Many of the reviews I have written for the Eighth Doctor Adventures have spent quite a bit of time lamenting the TARDIS Team themselves. Companion Samantha Jones is not one whom is thought of highly in the Doctor Who community for good reason: she has a characterization similar to that of Clara Oswald, incredibly abrasive and bold yet treated as if she’s somehow a flawless companion. It was clear that the BBC Books were attempting to recreate the powerful female companions of the Virgin New Adventures such as Benny and Roz, but they failed by making Sam an annoying character. What makes this an even harsher disappointment is that seven books before her departure they introduced a second companion who actually allowed Sam to overcome her character’s rougher nature and show the real potential to be a great potential. Revolution Man is the third novel to feature companion Fitz Kreiner, and Paul Leonard uses the story to really explore each characters roles as well as an in depth reflection on the late 1960s’ place in history. The plot deals with the Doctor investigating an anomaly in the late 1960s, a time of protest, a time of revolution, and a time of drugs. There is a new drug on the streets which seems to give those who take it telekinetic powers, and it’s up to the Doctor, Fitz, and Sam to get to the bottom of the mystery.
Leonard’s plot is interesting as it spans three years
in the history of Earth, 1967-1969, only ending when the threat is done. Leonard does an amazing job of setting the
atmosphere of the novel as one of tension.
You can feel through the pages that there is revolution brewing, the
Vietnam war is dragging on, the youth are restless for change that hasn’t come,
and the Maoist reign of China is in full swing.
Every supporting character in this novel is either a revolutionary in
some way, or a drug user, or at least tangentially related to those
professions, making Revolution Man come across as incredibly tense as a
riot could be breaking at any moment.
There’s also a real psychedelic nature to the novel with the drug
Om-Tsor basically being LSD with added telekinetic powers, creating a genuinely
silent threat as the Doctor has to track it through as it poses a danger to
society. The ‘revolution man’ of the
title is a figurehead, shifting from person to person and remaining an ever
present threat throughout the novel, leaving symbols on the Great Pyramids and subtly
broadcasting their presence to the world.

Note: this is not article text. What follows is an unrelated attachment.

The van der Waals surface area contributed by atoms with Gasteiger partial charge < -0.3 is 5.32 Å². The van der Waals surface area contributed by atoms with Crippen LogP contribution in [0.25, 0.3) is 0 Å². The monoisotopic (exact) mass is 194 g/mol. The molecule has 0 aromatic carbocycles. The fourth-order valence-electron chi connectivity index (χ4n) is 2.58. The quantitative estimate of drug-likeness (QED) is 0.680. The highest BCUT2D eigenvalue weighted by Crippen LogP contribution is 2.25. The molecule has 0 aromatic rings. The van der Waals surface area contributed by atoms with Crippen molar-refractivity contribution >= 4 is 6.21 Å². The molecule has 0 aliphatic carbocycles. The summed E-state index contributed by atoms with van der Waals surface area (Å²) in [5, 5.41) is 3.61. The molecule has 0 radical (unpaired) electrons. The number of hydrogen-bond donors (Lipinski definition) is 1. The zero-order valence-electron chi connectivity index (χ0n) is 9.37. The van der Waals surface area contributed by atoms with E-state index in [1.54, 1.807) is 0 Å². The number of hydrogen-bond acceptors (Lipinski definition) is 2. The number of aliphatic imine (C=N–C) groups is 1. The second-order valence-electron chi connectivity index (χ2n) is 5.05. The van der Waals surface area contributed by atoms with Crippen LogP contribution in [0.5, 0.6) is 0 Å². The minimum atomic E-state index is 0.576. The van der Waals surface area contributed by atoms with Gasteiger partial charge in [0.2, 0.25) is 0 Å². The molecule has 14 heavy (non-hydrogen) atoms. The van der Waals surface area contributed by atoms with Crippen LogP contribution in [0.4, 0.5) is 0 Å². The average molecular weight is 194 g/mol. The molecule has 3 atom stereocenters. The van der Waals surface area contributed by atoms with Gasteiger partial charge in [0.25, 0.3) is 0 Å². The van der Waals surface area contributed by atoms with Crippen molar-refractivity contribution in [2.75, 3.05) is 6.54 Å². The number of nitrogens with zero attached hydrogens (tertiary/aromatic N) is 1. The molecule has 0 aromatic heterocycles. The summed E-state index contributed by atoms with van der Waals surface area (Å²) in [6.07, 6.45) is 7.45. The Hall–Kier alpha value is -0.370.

It makes a great off-screen threat, and the actual reveal of the two
behind the title creates a true monstrosity for the Doctor and company to face
in the climax.
Sam Jones is placed in an interesting environment here
as throughout the book she is working with anarchists who are planning violent
resistance. Leonard uses this to explore
just how Sam believes protest should be carried out. Sam has truly grown since her introduction in
The Eight Doctors and has built up the idea that everything can be
accomplished with peaceful methods.
Leonard truly gives her a voice, as she investigates the trail of the
Om-Tsor and the phenomena it had possibly caused in Rome, as well as its
potential to destroy the rest of the world.
Leonard gives her a foil in the ‘king’ of the anarchists Jean-Pierre
Rex, who eventually takes the mantle of Revolution Man at one point. Rex is a character who insists on using
violent tactics throughout the novel who serves as a glimpse at potentially
what Sam would become if she becomes violent, ending his life with a bang and
leaving an impression on Sam. Fitz on
the other hand genuinely goes through hell in this novel. Putting the character only a few years after
his own time is used to really show just how different the late 60s are from
Fitz’s 1963. There is the rise of drug
culture which throws Fitz as well as the genuine shift in music towards the
psychedelic, as Fitz gets a love interest in Maddie, a user whose boyfriend is
in a band and addicted to Om-Tsor.
Maddie is pitiful as a character, as Leonard intentionally makers her
one of those characters who cannot fend for herself. It’s essentially because of her Fitz is brainwashed
by the Chinese government which has a lasting effect and because of the
monstrosity her boyfriend becomes that Fitz has to shoot him. Yes, the climax of this book involves Fitz in
a fight for his life against the Revolution Man, once called Ed, now an
amorphous mutated, Lovecraftian blob of terror and he shoots him. This event shakes the TARDIS crew but not
The actual shaking of the TARDIS crew is the Doctor
then picking up the gun and finishing the job in cold blood. This is one of those aspects which resonates
with the reader, seeing the Eighth Doctor have the first hints of a darker
side. Throughout the novel the Doctor is
presented as the savior, coming in to make sure everything, but in being a
savior he has to take arms and this alone is the highlight of the novel. Overall, Revolution Man takes a place
as one of the best Eighth Doctor Adventures, challenging the characters and
acting as a turning point in their relationship which the forthcoming novels
must resolve. 10/10.